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Minerals on stamps

VicGlover, P.W.J., Minerals on postage stamps: A mix of art, history, economics and geography, EGU2010, EGU2010-2533, Vienna, 2-7 May 2010. [abstract] [presentation]

Minerals on stamps Powerpoint slideshow [presentation]

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© Copyright, Paul Glover 2008: Last updated 14/11/2008

Most people would agree that minerals represent some of the most beautiful natural objects known to mankind, especially in the form of precious and semi-precious gemstones. It is hardly surprising, therefore, that they are often illustrated on stamps. Examples are the fine crystalline forms represented as coloured etchings in the French 1986 issue [France, 1986] (Stamps will be referenced in the form [Country, Date], with a reference list at the end of this article). (Fig.1) and the stylized simplicity of the mineral stamps that were part of the Swiss Pro Patria series, issued annually between 1958 and 1961 [Switzerland, 1958-1961] (Fig. 2). I aim in this article to introduce the beautiful world of mineral illustrations on stamps. The article cannot be comprehensive because of the very large number of minerals and stamps concerned, but it will introduce the range of minerals depicted on stamps, then look in some greater detail at several sets from France, Southern Africa and East Germany.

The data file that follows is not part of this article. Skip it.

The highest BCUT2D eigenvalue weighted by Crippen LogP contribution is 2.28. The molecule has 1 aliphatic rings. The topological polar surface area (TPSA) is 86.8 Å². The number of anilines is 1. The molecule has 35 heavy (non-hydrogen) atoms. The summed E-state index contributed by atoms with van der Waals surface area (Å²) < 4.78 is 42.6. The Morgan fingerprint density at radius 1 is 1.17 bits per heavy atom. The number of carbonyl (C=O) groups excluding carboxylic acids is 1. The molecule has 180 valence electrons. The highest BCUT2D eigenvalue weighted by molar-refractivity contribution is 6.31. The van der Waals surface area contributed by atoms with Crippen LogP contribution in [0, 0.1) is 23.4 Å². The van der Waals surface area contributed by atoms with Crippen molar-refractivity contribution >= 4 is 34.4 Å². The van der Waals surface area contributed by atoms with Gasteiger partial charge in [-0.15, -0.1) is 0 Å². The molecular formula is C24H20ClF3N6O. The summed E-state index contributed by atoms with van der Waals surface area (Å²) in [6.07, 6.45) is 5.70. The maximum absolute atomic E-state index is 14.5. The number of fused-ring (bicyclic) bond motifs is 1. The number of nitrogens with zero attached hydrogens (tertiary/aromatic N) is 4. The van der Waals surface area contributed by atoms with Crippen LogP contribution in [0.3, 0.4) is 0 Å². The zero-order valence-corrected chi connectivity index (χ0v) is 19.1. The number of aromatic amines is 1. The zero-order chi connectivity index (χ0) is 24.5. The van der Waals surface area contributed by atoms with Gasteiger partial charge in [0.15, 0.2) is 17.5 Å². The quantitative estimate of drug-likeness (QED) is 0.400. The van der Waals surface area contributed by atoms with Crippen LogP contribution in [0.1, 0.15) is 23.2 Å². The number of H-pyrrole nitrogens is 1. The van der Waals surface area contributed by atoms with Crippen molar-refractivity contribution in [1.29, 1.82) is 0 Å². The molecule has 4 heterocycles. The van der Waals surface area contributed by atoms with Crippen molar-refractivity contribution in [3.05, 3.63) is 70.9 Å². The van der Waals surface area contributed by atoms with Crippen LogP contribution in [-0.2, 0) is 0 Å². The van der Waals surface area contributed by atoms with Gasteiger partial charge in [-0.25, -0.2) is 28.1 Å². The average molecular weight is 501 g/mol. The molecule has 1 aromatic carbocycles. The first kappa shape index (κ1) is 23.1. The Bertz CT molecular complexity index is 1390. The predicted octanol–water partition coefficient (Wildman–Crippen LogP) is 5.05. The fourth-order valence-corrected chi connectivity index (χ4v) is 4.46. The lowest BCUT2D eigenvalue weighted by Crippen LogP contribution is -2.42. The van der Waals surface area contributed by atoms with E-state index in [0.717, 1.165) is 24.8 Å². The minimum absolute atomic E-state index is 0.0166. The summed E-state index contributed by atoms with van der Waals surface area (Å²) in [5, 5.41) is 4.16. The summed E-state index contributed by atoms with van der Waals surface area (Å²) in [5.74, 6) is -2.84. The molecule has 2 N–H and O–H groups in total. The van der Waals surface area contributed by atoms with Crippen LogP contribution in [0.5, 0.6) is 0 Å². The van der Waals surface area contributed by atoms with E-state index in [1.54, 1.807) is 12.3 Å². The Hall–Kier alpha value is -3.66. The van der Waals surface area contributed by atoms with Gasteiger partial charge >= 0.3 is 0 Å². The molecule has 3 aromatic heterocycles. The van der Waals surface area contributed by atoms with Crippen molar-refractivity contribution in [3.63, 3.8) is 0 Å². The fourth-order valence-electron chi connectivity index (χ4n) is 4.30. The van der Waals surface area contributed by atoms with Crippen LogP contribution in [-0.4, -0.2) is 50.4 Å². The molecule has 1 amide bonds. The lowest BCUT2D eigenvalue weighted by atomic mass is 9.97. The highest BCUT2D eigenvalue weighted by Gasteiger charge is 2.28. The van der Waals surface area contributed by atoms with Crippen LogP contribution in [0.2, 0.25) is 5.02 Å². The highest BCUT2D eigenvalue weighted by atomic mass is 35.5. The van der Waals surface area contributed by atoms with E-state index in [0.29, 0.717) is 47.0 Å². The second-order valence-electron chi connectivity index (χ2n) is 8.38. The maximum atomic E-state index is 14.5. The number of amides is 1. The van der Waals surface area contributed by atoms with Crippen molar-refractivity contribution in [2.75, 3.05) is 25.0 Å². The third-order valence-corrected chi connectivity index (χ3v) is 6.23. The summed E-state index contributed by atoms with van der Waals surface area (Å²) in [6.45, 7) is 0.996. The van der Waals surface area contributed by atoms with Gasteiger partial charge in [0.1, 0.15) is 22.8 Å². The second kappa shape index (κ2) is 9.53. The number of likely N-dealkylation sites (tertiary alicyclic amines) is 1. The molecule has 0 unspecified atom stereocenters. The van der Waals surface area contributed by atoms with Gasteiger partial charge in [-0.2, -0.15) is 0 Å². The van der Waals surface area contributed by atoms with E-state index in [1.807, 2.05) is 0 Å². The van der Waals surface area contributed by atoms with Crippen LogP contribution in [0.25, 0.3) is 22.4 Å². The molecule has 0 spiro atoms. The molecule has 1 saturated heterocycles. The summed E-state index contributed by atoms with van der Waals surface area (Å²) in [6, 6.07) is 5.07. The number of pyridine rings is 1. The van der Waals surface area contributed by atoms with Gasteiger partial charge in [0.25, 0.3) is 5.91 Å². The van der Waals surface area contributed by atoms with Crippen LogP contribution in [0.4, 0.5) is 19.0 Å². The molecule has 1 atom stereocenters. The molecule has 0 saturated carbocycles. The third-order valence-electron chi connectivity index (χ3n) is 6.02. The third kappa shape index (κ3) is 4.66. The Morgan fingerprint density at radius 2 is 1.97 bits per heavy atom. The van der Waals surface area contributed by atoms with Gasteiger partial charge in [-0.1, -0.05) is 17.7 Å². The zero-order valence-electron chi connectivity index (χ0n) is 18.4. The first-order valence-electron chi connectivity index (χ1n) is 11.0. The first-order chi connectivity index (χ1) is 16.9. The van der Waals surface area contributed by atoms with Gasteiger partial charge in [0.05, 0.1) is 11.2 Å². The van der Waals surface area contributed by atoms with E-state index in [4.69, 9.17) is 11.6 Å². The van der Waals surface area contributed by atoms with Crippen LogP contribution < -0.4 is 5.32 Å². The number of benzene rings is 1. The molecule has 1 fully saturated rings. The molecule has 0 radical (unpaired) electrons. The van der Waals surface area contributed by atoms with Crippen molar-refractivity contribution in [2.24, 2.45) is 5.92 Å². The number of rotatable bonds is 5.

Fig. 1. French 1986 issue of four stamps, depicting typical French minerals: marcassite, quartz, calcite, fluorite.

Minerals become the subject of sets of stamps for many reasons. In many cases, it is part of an attempt by the particular national post office to depict the whole of the natural history of their country in stamp form. The 1986 French issue was an example of this, following sets of stamps that had already portrayed insects, flowers, trees and birds. We also find that certain countries have produced several sets of stamps to mark the importance to their economy of mining particular minerals. Many african states depend upon minerals for much of their wealth and economic power, explaining why, for instance, Sierra Leone issued over 35 stamps on the subject of diamonds between 1965 and 1978 [e.g., Sierra Leone, 1970], and why over 77% of mineral stamps come from countries with major mining interests. Countries with traditional links with the history of the study of geology and mining also produce mineral stamps. These are usually European countries with a long record of the study of the Earth, such as Germany and Switzerland. Curiously enough, though, despite its fine tradition of geological observation and research, the United Kingdom has never produced a stamp depicting rocks or minerals.

Fig. 2. Selected stamps from the four issues of Swiss Pro Patria stamps issued between 1958 and 1961. 1958: pyrites, garnet, quartz. 1959: agate, verdelite tourmaline, amethyst. 1960: smoky quartz, orthoclase, azurite. 1961: fluorite/cuprite, lazurite.

 

Small illustrations of coloured stones